This Fear The Walking Dead review is spoiler-free.
Fear The Walking Dead Season 5 Episode 1
I’ll admit, after last season’s disappointing finale, I approached this new season of Fear The Walking Dead with a fair bit of trepidation. As viewers know, Season 4 was meant as a course correction for the show as new talent was brought in on both sides of the camera. Out was original showrunner Dave Erickson, Fear’s steward since day one. Also out were show mainstays Kim Dickens and Frank Dillane, whose Madison and Nick Clarke were killed off. Add to that a five-year time jump that jettisoned any kind of story threads and new supporting characters like Qaletequa Walker and Proctor John, and suddenly viewers were left wondering why the first three seasons were seemingly cast aside by new showrunners Ian Chambliss and Evan Goldberg.
And yet, under their watch, we were not only introduced us to new fan-favorite character John Dorie (played to earnest perfection by Garret Dillahunt), Chambliss and Goldberg also delivered what are arguably two of the show’s best episodes to date, namely “Close Your Eyes” and especially “Laura.”
But the latter half of Season 4 also delivered what was arguably some of the show’s less likable characters, like Jimbo, the hapless microbrewer. Plus there’s the matter of the aforementioned lackluster finale, “…I Lose Myself.” Fear also didn’t do itself any favors with weak villains like the Vultures and the Filthy Woman (a.k.a. Martha).
Which brings us to Fear’s exciting Season 5 opener. Not only does “Here to Help” raise the stakes considerably for our wayward group of survivors, it also raises the stakes for the show itself. This is Fear swinging for the fences in a big way with an action-packed, gore-drenched, walker-killing set piece that showcases the badasses our heroes (most notably Alicia) have become.
But Fear is wont to remind us that this season isn’t just about fighting off the undead hordes. You see, Alicia, Morgan, June, John and the rest of the group are still trying to keep the late Polar Bear’s (née Clayton’s) altruism alive by continuing to bring aid to those in need. Paying it forward is great in theory, but the stark reality of a dog-eat-dog apocalypse has left many survivors wary—and who could blame them, really? This is an interesting bit of friction that I wasn’t expecting this season, although it makes perfect sense. The average person is distrustful of their fellow man even in the best of times.
Matt Frewer is a welcome addition to the cast. It’s clear he relishes being a character with the kind of grey morality we’ve come to expect from Fear. And yet there’s something a bit twisted and nuanced to his line readings that easily sets everyone else on edge. I’m definitely curious to see what else he brings to this role.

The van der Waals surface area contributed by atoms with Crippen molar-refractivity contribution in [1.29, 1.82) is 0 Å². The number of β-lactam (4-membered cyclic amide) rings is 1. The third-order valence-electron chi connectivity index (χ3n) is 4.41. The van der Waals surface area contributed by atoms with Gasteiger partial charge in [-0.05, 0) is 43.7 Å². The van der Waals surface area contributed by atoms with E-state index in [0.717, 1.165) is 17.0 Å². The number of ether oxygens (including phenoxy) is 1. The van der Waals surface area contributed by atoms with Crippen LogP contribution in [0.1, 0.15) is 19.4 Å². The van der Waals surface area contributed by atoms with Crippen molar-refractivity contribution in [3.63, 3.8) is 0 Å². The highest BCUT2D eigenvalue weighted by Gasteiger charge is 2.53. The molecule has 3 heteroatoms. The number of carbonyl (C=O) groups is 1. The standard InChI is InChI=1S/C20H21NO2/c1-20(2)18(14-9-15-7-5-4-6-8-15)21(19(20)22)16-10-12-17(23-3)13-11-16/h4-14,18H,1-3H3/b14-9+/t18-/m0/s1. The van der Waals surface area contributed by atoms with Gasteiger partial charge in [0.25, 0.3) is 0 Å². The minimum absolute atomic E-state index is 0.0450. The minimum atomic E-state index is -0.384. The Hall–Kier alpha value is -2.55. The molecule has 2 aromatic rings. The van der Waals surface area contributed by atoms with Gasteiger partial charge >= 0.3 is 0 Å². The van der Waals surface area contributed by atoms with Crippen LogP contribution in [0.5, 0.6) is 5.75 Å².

In addition to Frewer, we’re introduced to a trio of young survivors played by Bailey Gavukic, Ethan Seuss, and Cooper Dodson (whose brother Major Dodson you may already know from The Walking Dead). Adding experienced, world-weary kids into the mix brings a new kind of Stranger Things vibe to the show. It’s clear from the first episode that these three aren’t here to be dead weight or behave like insufferably cute moppets.
At one point Dodson’s bespectacled Dylan wonders why anyone would ever need a toy. This is a kind of practical, no-nonsense question that only a child of the zombie apocalypse could ask. Why consider playing (or anything frivolous, really), when survival is chased from one minute to the next? Indeed, in this stark new reality, it’s the kids who seem the most pragmatic and levelheaded. Why help anyone who doesn’t want to be helped? Why put yourself in harm’s way if it can easily be avoided? These are important questions, and I’m glad Fear is willing to explore the very nature of altruism itself. Certainly zombies were the furthest thing from Emily Dickinson’s mind when she penned her poem “Hope Is the Thing with Feathers”—and yet the idea of holding onto hope in the face of darkness rings true in “Here to Help.”
Morgan remains determined as ever to help others, believing that redemption is hard fought and hard won, the bumpy road less traveled. Perhaps Morgan, who has been to the brink of madness and back, understands better than most that everyone has blood on their hands—everyone.
John Dorie, however, remains pure of heart, an optimist who thinks the kind of unlikely good luck their group has experienced deserves to be shared far and wide. And who’s to say either one of them is wrong? As bleak as Fear has been over the last four seasons, this new season is willing to embrace the better, brighter side of human nature. So in the late Jimbo’s honor, let’s raise a glass and toast to hope, the thing with feathers.
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